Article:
“Michigan has more for-profit charter schools than any other state in the country. ‘We’re an anomaly in the nation,’ says Western Michigan University professor Gary Miron. He says over 80% of the charter schools in Michigan today are operated by for-profit companies, while the national rate is 35%.” —“Three Little-Known Facts About Charter Schools in Michigan,” Michigan Radio

On $1.7 billion business tax cut:

Snyder: He thinks business owners shouldn’t be taxed on income beyond what regular folks pay. He said, “We made a fair system to encourage job creation.”

Schauer: “Yes, I will repeal the job-killing pension tax. It is wrong, it is bad tax policy and it is breaking a promise.…Our ‘accountant governor’ is missing some columns on his spreadsheet and it is called people.”

The facts:

  • Snyder shifted the tax burden from businesses to individuals, so low-income individuals and seniors saw their taxes increase the most. 
    “A major tax shift approved by the Michigan Legislature in 2011 made the state’s tax system significantly more regressive by cutting business taxes by 83% while increasing taxes for individual taxpayers by 23%, with a net loss of state revenue. Low- and moderate-income families were hardest hit, as many of the credits and deductions  intended to reduce their income tax burden were reduced or eliminated, most notably a 70% cut in the state Earned Income Tax Credit—a refundable tax credit that has been shown to lift children and families out of poverty, increase employment and reduce the need for public assistance.” —“Losing Ground: A Call for Meaningful Tax Reform,” Michigan League for Public Policy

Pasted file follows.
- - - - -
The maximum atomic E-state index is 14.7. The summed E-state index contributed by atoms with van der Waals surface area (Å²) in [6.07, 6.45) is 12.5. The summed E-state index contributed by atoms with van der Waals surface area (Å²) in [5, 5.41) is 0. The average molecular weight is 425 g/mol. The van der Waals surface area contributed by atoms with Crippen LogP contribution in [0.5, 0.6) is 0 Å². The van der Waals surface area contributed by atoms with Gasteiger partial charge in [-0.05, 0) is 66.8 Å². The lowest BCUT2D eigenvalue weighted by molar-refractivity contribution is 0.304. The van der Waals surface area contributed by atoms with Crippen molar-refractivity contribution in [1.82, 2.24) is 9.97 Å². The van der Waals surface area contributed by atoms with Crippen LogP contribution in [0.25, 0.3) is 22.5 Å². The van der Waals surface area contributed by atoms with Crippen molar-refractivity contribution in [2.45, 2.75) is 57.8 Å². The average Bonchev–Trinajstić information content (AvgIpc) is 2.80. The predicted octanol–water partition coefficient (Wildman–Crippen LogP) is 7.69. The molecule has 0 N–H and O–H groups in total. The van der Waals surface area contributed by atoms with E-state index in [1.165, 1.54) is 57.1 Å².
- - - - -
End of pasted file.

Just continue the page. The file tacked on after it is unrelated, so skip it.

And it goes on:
• Snyder’s tax increases included a new tax on pensions.
    “A big and controversial part of that income tax increase was the taxing of public and private pension income. That change alone was expected to raise for the state, and cost pension-receiving taxpayers, about $343 million in fiscal year 2012–2013.

    “The changes are phased in, with those reaching the age of 67 in 2020 or after facing more taxes.

    “According to a House Fiscal Agency analysis, a retired couple born after 1952 with $48,000 in pension income would pay $3,130 more in taxes.” —“Foul on Snyder for Playing Word Games with Pension Tax,” Bridge magazine

For even more on Snyder, check out 5 Reasons Why Rick Snyder Is One of the Worst Candidates for Working Families in the 2014 Elections.

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Reposted from AFL-CIO NOW